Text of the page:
The Neurotic Parent Institute has inadvertantly started a one-stop college planning service. We are officially into the "lull period", during which high school seniors wait to find out who will accept them – or change their deferred status. But things are not slow here – Within the last few weeks I have received desperate phone calls from friends and acquaintances who believe that because CJ was accepted early to his dream school, I have to power to come up with plans and solutions for their seniors and juniors.
Here are some of the services I have dutifully performed:
- Critiqued an essay on December 30th (1 day before deadline)
- Planned a junior's college trip to "jocky" schools using Delta miles.
- Presented a brief comparison all of the SAT tutors in SoCal.
- Analyzed emails from UC Berkeley about scholarships to determine if they were sent out to everyone, or just a select few.
- Evaluated summer programs to decide whether they would be viewed as "bogus" by college reps; came up with suggested spin of how to position bogus program on student's resume.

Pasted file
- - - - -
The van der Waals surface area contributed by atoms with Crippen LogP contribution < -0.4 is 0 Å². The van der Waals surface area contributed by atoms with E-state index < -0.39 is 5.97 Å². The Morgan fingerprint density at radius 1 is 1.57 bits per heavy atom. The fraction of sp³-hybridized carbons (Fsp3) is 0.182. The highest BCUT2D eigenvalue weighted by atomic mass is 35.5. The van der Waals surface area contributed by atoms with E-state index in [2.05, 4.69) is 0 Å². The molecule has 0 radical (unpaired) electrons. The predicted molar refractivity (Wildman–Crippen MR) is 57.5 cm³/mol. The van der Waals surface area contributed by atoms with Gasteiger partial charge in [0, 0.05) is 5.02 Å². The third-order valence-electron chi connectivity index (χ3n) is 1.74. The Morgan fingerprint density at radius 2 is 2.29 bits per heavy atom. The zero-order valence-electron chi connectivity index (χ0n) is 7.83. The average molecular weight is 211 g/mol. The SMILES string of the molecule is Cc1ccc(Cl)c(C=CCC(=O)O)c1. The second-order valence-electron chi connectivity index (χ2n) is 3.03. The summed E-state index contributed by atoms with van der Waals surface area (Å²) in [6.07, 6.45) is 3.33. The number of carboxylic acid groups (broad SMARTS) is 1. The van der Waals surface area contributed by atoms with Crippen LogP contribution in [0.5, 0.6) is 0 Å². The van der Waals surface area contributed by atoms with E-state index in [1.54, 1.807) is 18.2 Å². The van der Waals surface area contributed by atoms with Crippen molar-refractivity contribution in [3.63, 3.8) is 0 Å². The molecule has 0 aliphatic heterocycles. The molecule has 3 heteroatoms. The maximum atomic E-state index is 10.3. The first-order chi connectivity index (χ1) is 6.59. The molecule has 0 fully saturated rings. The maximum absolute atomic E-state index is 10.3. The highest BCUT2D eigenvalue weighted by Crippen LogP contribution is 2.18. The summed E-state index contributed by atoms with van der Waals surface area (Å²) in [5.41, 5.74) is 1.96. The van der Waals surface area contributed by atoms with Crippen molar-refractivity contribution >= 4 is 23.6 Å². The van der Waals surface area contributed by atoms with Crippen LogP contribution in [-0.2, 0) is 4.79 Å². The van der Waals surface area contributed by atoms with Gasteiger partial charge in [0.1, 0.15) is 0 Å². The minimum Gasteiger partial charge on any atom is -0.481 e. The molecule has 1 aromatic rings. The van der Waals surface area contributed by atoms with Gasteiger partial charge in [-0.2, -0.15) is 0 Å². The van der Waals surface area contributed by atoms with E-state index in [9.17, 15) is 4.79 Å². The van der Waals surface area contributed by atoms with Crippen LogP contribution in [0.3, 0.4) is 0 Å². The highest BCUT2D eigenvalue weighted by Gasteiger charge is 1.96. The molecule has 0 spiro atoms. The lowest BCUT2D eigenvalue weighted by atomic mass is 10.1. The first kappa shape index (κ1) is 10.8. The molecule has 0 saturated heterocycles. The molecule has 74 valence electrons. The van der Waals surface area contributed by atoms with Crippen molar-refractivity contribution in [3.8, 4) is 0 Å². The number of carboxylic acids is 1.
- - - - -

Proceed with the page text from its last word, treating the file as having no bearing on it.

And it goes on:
- Convinced dozens of people to add Emory to their students' lists after CJ received a live call from a real person on his cell from Emory on December 30th begging him to apply.
- Theorized why highly-qualified students were deferred from Wesleyan, Yale and Williams; created strategies and marketing plans to get these kids accepted.
- Agreed to lend my embarrassingly-large library of Michele Hernandez books to the mom of CJ's brilliant and talented goalie friend.
- Extolled the virtues of my two new favorite off-the-radar schools, based on their fabulous mailings: Rice and Kenyon. Okay, they are both in sucky locations, but you can't have everything.
The best part of the Neurotic Parent college planning services is that although they may not be accurate or fruitful, at least they are free. Just catch me at a soccer game and ask me about "Tufts Syndrome."